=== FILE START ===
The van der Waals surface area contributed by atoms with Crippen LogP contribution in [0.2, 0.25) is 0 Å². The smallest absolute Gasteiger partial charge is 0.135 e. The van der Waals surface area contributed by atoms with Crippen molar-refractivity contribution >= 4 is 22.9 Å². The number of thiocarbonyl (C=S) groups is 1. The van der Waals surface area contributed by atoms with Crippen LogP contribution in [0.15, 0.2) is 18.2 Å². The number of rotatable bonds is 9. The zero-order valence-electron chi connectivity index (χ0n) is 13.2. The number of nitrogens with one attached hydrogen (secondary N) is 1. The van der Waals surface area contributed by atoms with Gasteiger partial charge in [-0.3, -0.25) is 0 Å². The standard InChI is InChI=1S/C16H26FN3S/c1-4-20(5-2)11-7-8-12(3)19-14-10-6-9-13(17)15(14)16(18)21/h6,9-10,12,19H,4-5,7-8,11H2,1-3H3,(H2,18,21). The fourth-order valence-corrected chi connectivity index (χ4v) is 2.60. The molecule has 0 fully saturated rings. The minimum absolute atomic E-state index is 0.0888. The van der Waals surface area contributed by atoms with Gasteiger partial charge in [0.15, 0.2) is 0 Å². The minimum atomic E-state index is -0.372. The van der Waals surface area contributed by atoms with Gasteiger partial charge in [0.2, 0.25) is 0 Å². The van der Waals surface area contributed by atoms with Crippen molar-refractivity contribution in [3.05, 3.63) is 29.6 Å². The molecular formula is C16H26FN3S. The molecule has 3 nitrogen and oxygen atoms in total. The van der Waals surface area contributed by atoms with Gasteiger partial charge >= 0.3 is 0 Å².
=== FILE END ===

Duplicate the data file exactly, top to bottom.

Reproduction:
The van der Waals surface area contributed by atoms with Crippen LogP contribution in [0.2, 0.25) is 0 Å². The smallest absolute Gasteiger partial charge is 0.135 e. The van der Waals surface area contributed by atoms with Crippen molar-refractivity contribution >= 4 is 22.9 Å². The number of thiocarbonyl (C=S) groups is 1. The van der Waals surface area contributed by atoms with Crippen LogP contribution in [0.15, 0.2) is 18.2 Å². The number of rotatable bonds is 9. The zero-order valence-electron chi connectivity index (χ0n) is 13.2. The number of nitrogens with one attached hydrogen (secondary N) is 1. The van der Waals surface area contributed by atoms with Gasteiger partial charge in [-0.3, -0.25) is 0 Å². The standard InChI is InChI=1S/C16H26FN3S/c1-4-20(5-2)11-7-8-12(3)19-14-10-6-9-13(17)15(14)16(18)21/h6,9-10,12,19H,4-5,7-8,11H2,1-3H3,(H2,18,21). The fourth-order valence-corrected chi connectivity index (χ4v) is 2.60. The molecule has 0 fully saturated rings. The minimum absolute atomic E-state index is 0.0888. The van der Waals surface area contributed by atoms with Gasteiger partial charge in [0.15, 0.2) is 0 Å². The minimum atomic E-state index is -0.372. The van der Waals surface area contributed by atoms with Gasteiger partial charge in [0.2, 0.25) is 0 Å². The van der Waals surface area contributed by atoms with Crippen molar-refractivity contribution in [3.05, 3.63) is 29.6 Å². The molecular formula is C16H26FN3S. The molecule has 3 nitrogen and oxygen atoms in total. The van der Waals surface area contributed by atoms with Gasteiger partial charge >= 0.3 is 0 Å².